Last night at the Viper Room




River Phoenix was just 23 years old when he died following an overdose of heroin and cocaine. He died on the pavement outside Johnny Depp’s Viper Room club on Halloween 1993. I was only 13 at the time and along with several of my classmates, did not take news of his death well. Being so young we hadn’t even seen his films but he was our misunderstood pretty-boy pin up who loved animals and wanted to save the rainforests. “R.I.P RIVER” we tippex-ed on our pencil cases.

Over 20 years on, his memory has faded though his devastatingly short life still holds intrigue for many of us. In his book, Gavin Edwards has brilliantly documented the troubled young actor’s life. We follow him from an unconventional childhood brought up by his hippy parents in a religious cult. He never went to school and the family moved around a lot throughout the U.S and Latin America. Later on during interviews, River would tell many different versions of his early years but it was largely understood that he was sexually active/abused in the cult and carried the burden of family breadwinner from an impossibly young age – encouraged to busk, beg and even scavenge to feed his parents and siblings.


This beautiful, blonde boy sang and played guitar on the streets and was soon noticed and began attending Hollywood auditions. This led initially to TV ads and small roles and an upswing in the Phoenix clan’s finances. His first big break came in the film Stand By Me. Although he went on to be Oscar nominated for his part in Running On Empty, Stand By Me is thought to be the jewel in River’s screen legacy.

What I wasn’t aware of before reading this book was that River’s true love was music. He had his own band – Aleka’s Attic and he hung out with the Zappa family, R.E.M’s Michael Stipe and the Red Hot Chilli Peppers. Some of whom were amongst the bad company he kept that led him to dark places. His drink and drug use escalating around the time he filmed his role as a narcoleptic, street hustler in, perhaps his most popular movie – My Own Private Idaho alongside Keanu Reeves.


It’s interesting to read throughout this book how River’s private substance abuse and alcoholism was in direct contradiction to his teen idol, tree-hugging, do-gooding public persona. Sometimes he was the vegan poster boy for animal rights and environmentalism, sometimes he just liked to get drunk and high. Sadly for all, the latter became his predominant personality and he met an untimely and undignified end outside Depp’s party room for celebrities in West Hollywood.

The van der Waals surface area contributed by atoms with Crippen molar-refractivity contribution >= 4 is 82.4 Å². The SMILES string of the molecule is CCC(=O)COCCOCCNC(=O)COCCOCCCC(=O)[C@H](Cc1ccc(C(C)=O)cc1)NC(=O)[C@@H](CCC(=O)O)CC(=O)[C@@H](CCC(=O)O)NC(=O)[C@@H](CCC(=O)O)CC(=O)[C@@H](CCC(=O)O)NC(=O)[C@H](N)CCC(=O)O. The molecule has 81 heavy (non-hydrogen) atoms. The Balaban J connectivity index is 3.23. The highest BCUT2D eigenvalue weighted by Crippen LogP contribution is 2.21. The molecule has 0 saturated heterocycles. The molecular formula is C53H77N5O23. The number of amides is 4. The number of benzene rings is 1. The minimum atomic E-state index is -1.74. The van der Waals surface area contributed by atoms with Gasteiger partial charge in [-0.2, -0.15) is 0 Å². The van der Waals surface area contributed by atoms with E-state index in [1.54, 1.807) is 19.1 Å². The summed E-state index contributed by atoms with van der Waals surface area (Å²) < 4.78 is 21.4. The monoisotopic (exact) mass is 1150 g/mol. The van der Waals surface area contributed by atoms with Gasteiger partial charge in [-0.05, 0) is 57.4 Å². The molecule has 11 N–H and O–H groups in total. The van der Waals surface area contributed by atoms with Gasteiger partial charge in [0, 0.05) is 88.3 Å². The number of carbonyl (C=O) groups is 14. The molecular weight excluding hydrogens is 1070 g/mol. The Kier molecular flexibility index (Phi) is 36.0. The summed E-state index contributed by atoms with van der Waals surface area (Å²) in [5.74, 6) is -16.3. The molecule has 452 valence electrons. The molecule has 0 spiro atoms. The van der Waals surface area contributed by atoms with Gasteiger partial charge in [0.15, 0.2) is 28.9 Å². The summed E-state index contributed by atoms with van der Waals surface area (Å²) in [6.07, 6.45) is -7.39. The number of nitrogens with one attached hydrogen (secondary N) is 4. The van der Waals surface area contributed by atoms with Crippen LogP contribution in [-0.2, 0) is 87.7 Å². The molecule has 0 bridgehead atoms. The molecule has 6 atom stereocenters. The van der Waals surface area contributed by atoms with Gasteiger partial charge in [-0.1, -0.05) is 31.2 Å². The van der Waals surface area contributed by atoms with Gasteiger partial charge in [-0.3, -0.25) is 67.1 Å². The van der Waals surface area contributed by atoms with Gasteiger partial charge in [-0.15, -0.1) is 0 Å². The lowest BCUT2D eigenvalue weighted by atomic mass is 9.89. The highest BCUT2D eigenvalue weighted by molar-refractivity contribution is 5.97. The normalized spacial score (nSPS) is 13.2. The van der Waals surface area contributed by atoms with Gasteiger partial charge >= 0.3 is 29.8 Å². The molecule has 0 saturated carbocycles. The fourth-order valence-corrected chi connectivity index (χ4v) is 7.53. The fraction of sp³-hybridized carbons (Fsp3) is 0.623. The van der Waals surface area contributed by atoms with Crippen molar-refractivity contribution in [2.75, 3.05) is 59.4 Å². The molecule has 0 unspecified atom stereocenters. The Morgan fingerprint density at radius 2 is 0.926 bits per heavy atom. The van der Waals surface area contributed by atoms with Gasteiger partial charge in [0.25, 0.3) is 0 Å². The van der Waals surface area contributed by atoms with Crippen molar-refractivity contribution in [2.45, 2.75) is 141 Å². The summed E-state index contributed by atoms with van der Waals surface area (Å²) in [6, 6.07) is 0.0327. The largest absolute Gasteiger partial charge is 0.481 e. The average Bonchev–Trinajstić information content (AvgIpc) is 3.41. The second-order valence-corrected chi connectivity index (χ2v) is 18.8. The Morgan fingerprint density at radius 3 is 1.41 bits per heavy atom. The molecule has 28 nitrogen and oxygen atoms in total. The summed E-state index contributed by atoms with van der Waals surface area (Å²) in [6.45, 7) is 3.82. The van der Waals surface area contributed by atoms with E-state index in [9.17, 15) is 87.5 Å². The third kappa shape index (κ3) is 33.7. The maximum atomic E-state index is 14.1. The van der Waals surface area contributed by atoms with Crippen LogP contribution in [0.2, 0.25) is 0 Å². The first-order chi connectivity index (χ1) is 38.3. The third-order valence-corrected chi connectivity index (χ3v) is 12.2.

Edwards writes with just the right tone, respectful, admiring and non-judgemental but fully acknowledging what led to this tragedy. Some of the anecdotes from River’s peers and acquaintances are gushing and often improbable. Many unaware of his destructive private life, many with memories clouded by time, perspective and drugs.

This is a really good book for River and Hollywood fans. It’s full of insights, icons, 1990s cultural history and was a genuinely fascinating read.

FACT: An anagram of River Phoenix is VIPER HEROIN X (spooky!)


Notes on the author – Gavin Edwards:

  • Contributing editor for Rolling Stone magazine
  • Author of eight books
  • Lives in LA with his wife and two sons


One thought on “Last night at the Viper Room

  1. Really nice review of the book! I also read it just recently and I think is very well-written and very informative. I’m happy to have had the opportunity to see River’s life from an objective perspective. I first saw River Phoenix’s name mentioned in an article about Keanu Reeves (my other favourite actor) and took an interest in him. And shortly after that, he became my favourite actor. It’s incredible how, 20 years after his passing, he still affects people in such way. I think Last Night At The Viper Room is an excellent guide for anyone who wants to know more about River’s life and the Hollywood culture back in the 80s/90s.

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